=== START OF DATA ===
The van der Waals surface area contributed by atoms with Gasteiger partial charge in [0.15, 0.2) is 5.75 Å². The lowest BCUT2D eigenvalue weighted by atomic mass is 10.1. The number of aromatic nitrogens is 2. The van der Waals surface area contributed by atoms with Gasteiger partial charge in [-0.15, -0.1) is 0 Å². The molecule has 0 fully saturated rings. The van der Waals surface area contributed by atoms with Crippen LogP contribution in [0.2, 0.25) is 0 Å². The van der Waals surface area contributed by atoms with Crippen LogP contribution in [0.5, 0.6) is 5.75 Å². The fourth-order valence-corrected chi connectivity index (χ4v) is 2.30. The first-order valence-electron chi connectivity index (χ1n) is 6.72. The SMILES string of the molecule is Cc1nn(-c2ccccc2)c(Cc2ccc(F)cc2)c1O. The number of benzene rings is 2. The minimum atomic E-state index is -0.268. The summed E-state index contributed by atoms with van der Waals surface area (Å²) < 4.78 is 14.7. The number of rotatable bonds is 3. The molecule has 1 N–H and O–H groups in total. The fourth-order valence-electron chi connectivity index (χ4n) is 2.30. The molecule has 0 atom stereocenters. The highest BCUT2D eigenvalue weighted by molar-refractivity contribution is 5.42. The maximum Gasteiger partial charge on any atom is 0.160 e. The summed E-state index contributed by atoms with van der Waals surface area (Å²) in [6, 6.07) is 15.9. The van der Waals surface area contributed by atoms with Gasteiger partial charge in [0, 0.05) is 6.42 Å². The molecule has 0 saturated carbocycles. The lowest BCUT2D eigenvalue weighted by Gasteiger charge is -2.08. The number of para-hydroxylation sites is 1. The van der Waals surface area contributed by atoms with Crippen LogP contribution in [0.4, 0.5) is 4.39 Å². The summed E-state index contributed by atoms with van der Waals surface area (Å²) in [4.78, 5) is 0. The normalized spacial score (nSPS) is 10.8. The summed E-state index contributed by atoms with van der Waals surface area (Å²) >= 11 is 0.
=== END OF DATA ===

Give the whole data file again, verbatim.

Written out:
The van der Waals surface area contributed by atoms with Gasteiger partial charge in [0.15, 0.2) is 5.75 Å². The lowest BCUT2D eigenvalue weighted by atomic mass is 10.1. The number of aromatic nitrogens is 2. The van der Waals surface area contributed by atoms with Gasteiger partial charge in [-0.15, -0.1) is 0 Å². The molecule has 0 fully saturated rings. The van der Waals surface area contributed by atoms with Crippen LogP contribution in [0.2, 0.25) is 0 Å². The van der Waals surface area contributed by atoms with Crippen LogP contribution in [0.5, 0.6) is 5.75 Å². The fourth-order valence-corrected chi connectivity index (χ4v) is 2.30. The first-order valence-electron chi connectivity index (χ1n) is 6.72. The SMILES string of the molecule is Cc1nn(-c2ccccc2)c(Cc2ccc(F)cc2)c1O. The number of benzene rings is 2. The minimum atomic E-state index is -0.268. The summed E-state index contributed by atoms with van der Waals surface area (Å²) < 4.78 is 14.7. The number of rotatable bonds is 3. The molecule has 1 N–H and O–H groups in total. The fourth-order valence-electron chi connectivity index (χ4n) is 2.30. The molecule has 0 atom stereocenters. The highest BCUT2D eigenvalue weighted by molar-refractivity contribution is 5.42. The maximum Gasteiger partial charge on any atom is 0.160 e. The summed E-state index contributed by atoms with van der Waals surface area (Å²) in [6, 6.07) is 15.9. The van der Waals surface area contributed by atoms with Gasteiger partial charge in [0, 0.05) is 6.42 Å². The molecule has 0 saturated carbocycles. The lowest BCUT2D eigenvalue weighted by Gasteiger charge is -2.08. The number of para-hydroxylation sites is 1. The van der Waals surface area contributed by atoms with Crippen LogP contribution in [0.4, 0.5) is 4.39 Å². The summed E-state index contributed by atoms with van der Waals surface area (Å²) in [4.78, 5) is 0. The normalized spacial score (nSPS) is 10.8. The summed E-state index contributed by atoms with van der Waals surface area (Å²) >= 11 is 0.